Friday, July 02, 2010


It looks like a big Tylenol, but produces far more laughs

NOTE FROM EDWARD: Ali, I just wanted to tell you, "Good luck. We're all counting on you."

By Ali Arikan
Thirty years after its release, Airplane! remains a breath of fresh air. Actually, not so much fresh air as an obstreperous, obnoxious and noxious fart. It’s as subtle as Lars von Trier playing a vuvuzela while driving a monster truck in Mogadishu. It’s offensive, juvenile and stupid; and refreshingly so. Nothing is off limits, and if you don’t find Peter Graves trying to homosex a 10-year-old’s ass funny, then you are an asshole.

From its opening shot, as the titular (Heh — titular) vehicle makes its way under the clouds, with its tail sticking out like a shark’s dorsal fin (as opposed to a bear’s dorsal fin), and John Williams’ buh-bum-buh-bum Jaws theme echoes in the soundtrack, the writing-directing team of Jerry Zucker, David Zucker and Jim Abrahams lets the audience know exactly what sort of film they’re in for: one in which the lead actress (Julie Hagerty) will fellate the plane’s “autopilot,” a massive blow up doll called Otto. Like Top Secret!, the ZAZ-trio’s 1984 follow-up, Airplane! has the complete courage of its convictions as the next shot shows Hagerty having a post-coital cigarette, with an all-too familiar look of shame on her face.

Ali, I just wanted to tell you, "Good luck. We're all counting on you."

What’s really interesting about Airplane!, however, is its exceptional structure and the ZAZ team’s impressive command of the language of film (with the best example being the stepping-out-of-the-mirror gag near the end). Inspired by the 1957 airplane-in-poisonous-fish-peril movie Zero Hour!, Airplane! sticks closely to the disaster film formula in the way it introduces the characters (consider the workmanlike way the secondary characters make their appearance at the terminal) and sets up the necessary tension to drive the plot. And if the characters remain one-note stereotypes such as hero, damsel, jive-speaking grandma, the form remains professional and tight. Like your mama’s ass, dear reader.

The film’s nonchalance toward anything that the American public might hold dear is simply beautiful. Only seven years after the Vietnam War had its official end, Airplane! has the audacity to bookend a convoluted gag involving Ethel Merman with a glib “war is hell.” Despite the madcap in-your-face comedy, the film gets the greatest laughs by what is implied rather than stated. In the aforementioned scene with Graves and little Joey (Rossie Harris) in the cockpit (Heh — cockpit), the former’s indecent interest in making the little boy his catamite is only insinuated. Which makes the scene all the more seditious.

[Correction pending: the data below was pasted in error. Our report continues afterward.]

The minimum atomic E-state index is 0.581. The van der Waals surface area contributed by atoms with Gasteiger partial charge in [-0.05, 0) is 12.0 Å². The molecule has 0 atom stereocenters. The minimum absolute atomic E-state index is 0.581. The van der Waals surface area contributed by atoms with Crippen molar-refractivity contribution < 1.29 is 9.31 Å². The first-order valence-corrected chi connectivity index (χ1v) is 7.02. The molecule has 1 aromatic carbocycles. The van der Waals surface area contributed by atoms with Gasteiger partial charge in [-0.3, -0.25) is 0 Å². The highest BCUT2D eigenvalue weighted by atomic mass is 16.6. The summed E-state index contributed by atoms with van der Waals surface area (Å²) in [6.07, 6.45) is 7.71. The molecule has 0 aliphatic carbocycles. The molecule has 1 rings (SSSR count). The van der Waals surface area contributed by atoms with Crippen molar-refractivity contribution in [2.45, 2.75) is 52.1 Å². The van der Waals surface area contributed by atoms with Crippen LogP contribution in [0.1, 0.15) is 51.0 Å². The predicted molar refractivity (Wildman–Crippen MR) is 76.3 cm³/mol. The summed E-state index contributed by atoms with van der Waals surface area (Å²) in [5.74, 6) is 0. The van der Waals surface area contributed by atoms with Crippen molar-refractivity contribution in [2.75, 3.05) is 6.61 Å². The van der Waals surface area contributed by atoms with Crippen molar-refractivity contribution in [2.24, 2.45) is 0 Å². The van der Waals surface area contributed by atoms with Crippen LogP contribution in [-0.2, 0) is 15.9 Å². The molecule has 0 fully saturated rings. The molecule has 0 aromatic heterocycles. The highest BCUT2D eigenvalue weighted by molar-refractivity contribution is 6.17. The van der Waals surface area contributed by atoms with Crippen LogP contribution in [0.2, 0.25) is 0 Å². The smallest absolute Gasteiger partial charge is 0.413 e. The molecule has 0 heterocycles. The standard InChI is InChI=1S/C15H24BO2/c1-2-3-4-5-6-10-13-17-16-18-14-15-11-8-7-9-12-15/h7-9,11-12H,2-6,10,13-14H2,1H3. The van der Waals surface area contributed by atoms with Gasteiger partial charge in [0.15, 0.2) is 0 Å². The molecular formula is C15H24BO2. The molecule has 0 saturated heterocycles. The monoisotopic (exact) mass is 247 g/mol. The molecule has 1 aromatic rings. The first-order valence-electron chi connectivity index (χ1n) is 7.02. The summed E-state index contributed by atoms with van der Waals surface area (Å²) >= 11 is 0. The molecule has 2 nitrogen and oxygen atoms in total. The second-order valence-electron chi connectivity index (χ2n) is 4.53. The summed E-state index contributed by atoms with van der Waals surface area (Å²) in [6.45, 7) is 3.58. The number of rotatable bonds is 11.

Ali, I just wanted to tell you, "Good luck. We're all counting on you."

Equally subversive is an earlier scene where a precociously dapper young boy, talking with an immaculate upper-class inflection, brings coffee to another young member of the bon ton. As it is, the scene plays cute, and the joke seems to be how uptight these two kids are, their behavior incongruous with their nature, like those pictures of dogs playing poker. Then, however, comes the kicker. Asked how she likes her coffee, the little girl says “I take it black — like my men.” The implication of jungle fever is not the joke; instead, the joke is a young girl’s appreciation of the stereotypical well-endowment of African men. You don’t see that in your Ben Stiller comedies (though, in his next film, Stiller gets to stab Robert De Niro in the old-fella, which, according to my understanding of the Book of Revelations, is the final sign of the coming apocalypse).

I’ll leave you on an embarrassing note. I first watched Airplane! when it debuted on Turkish television in the early '80s. I didn’t get half the gags (most would have been censored, anyway, and I suppose the climax of Graves’ questions dubbed as one about a Greek prison), but liked it nonetheless. And when Otto popped up, I was giddy. Unable to fully grasp the concept of a spoof, however, I thought for a long time, longer than I care to admit, that all autopilots were in fact blow-up dolls. I live with this.